COVID still lurks; keep your guard up
Published on Monday, July 18, 2022
By: Ruth Cummins, firstname.lastname@example.org
The newest Omicron variant of COVID-19 that has swept Mississippi and the nation isn’t playing around – and is so highly infectious that those who’ve already had the virus, immunizations and boosters are still at great risk of contracting it.
“We’ve entered a new phase of the pandemic, and we know more about the virus than ever before. From what we know, the Omicron variant BA.5 is predominant and extremely transmissible. It escapes immunity,” said Dr. Bhagyashri Navalkele, associate professor and medical director of infectious diseases at the University of Mississippi Medical Center.
“If you are exposed, you are certain to get it. That’s why the case numbers in Mississippi are so high.”
Because case numbers are significantly up, so are hospitalizations and the chance of those infected getting much sicker than just experiencing symptoms of the common cold or mild flu.
“We’ve seen people who got infected in January, and then got infected last month because there were different variants in January than now,” Navalkele said. “You can get Omicron BA.1 and then still be at risk for catching the BA.5 variant.”
“Unless you take precautions, you are probably going to get the virus. When we see rises in hospitalizations, we are also seeing cases where patients require oxygen and have severe infections. This is mostly in those who didn’t follow vaccine recommendations or didn’t get their booster, or who have health issues or are immunocompromised.”
The newest variant “has only come down South in the last couple of weeks,” Navalkele said. “The case numbers aren’t doing complete justice to what is actually going on in the community. A lot of people aren’t getting tested, and a lot of people are taking home antigen tests. We are probably having many, many more cases in the community than are being reported.”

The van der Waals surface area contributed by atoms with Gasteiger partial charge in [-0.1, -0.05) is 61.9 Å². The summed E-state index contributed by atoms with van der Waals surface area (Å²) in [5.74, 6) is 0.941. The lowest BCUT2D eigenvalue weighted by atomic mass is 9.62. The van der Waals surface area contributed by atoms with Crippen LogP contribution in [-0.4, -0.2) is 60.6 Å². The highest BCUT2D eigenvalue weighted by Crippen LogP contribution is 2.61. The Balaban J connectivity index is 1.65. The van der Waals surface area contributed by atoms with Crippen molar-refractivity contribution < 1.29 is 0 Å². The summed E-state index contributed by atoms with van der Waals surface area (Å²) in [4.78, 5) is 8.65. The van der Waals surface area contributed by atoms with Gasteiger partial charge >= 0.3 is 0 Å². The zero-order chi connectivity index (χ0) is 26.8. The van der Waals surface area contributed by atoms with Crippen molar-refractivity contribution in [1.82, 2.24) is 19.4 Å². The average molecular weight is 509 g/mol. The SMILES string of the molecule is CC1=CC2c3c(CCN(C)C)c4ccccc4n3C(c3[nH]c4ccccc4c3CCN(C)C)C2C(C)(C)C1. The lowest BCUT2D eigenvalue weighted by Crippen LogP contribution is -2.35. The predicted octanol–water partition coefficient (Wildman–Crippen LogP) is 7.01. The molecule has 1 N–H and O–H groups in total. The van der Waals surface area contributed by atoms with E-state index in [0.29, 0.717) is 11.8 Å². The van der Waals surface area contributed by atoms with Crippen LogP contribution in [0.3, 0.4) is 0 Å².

She suggests the public take steps that include:
- Resume precautions including masking indoors and while traveling, meticulous hand-washing and avoiding crowds to lessen your chances of infection. Get vaccinated and boosted. All Americans ages six months or older can get a COVID vaccine, and those 5 and older can get a booster to provide an additional layer of defense against severe illness and death.
Vaccines are used to prevent severe disease, hospitalizations and deaths, but they don’t protect you from exposure or developing the virus.
Should you wait to get boosted until a new vaccine targeting Omicron variants is available?
“Definitely get boosted now,” Navalkele said. “Omicron-specific vaccine is still in the making and might be available by fall, but it’s difficult to say what the situation will be at that time, and if Omicron or some other variant will be dominant then.”
The rise in case counts from people traveling and congregating during the long Fourth of July weekend hasn’t fully come down the pike, she said. “When the case numbers go up in the next three to four weeks, we will continue to see hospitalizations go up as well.